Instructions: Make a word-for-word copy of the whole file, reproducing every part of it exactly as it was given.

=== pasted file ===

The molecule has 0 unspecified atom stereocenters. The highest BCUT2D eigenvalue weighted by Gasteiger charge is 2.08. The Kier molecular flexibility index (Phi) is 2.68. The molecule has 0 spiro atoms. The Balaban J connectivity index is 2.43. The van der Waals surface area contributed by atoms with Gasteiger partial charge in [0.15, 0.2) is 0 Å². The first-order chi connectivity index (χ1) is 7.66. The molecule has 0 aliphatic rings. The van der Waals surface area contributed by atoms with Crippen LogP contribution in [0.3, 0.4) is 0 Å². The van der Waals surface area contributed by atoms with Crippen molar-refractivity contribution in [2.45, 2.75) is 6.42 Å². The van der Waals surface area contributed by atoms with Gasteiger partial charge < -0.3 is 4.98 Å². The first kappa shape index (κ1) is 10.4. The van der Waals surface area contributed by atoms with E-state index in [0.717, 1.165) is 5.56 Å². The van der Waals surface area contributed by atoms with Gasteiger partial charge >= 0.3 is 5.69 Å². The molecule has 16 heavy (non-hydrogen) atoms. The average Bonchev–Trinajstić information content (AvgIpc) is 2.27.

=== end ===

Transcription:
The molecule has 0 unspecified atom stereocenters. The highest BCUT2D eigenvalue weighted by Gasteiger charge is 2.08. The Kier molecular flexibility index (Phi) is 2.68. The molecule has 0 spiro atoms. The Balaban J connectivity index is 2.43. The van der Waals surface area contributed by atoms with Gasteiger partial charge in [0.15, 0.2) is 0 Å². The first-order chi connectivity index (χ1) is 7.66. The molecule has 0 aliphatic rings. The van der Waals surface area contributed by atoms with Crippen LogP contribution in [0.3, 0.4) is 0 Å². The van der Waals surface area contributed by atoms with Crippen molar-refractivity contribution in [2.45, 2.75) is 6.42 Å². The van der Waals surface area contributed by atoms with Gasteiger partial charge < -0.3 is 4.98 Å². The first kappa shape index (κ1) is 10.4. The van der Waals surface area contributed by atoms with E-state index in [0.717, 1.165) is 5.56 Å². The van der Waals surface area contributed by atoms with Gasteiger partial charge >= 0.3 is 5.69 Å². The molecule has 16 heavy (non-hydrogen) atoms. The average Bonchev–Trinajstić information content (AvgIpc) is 2.27.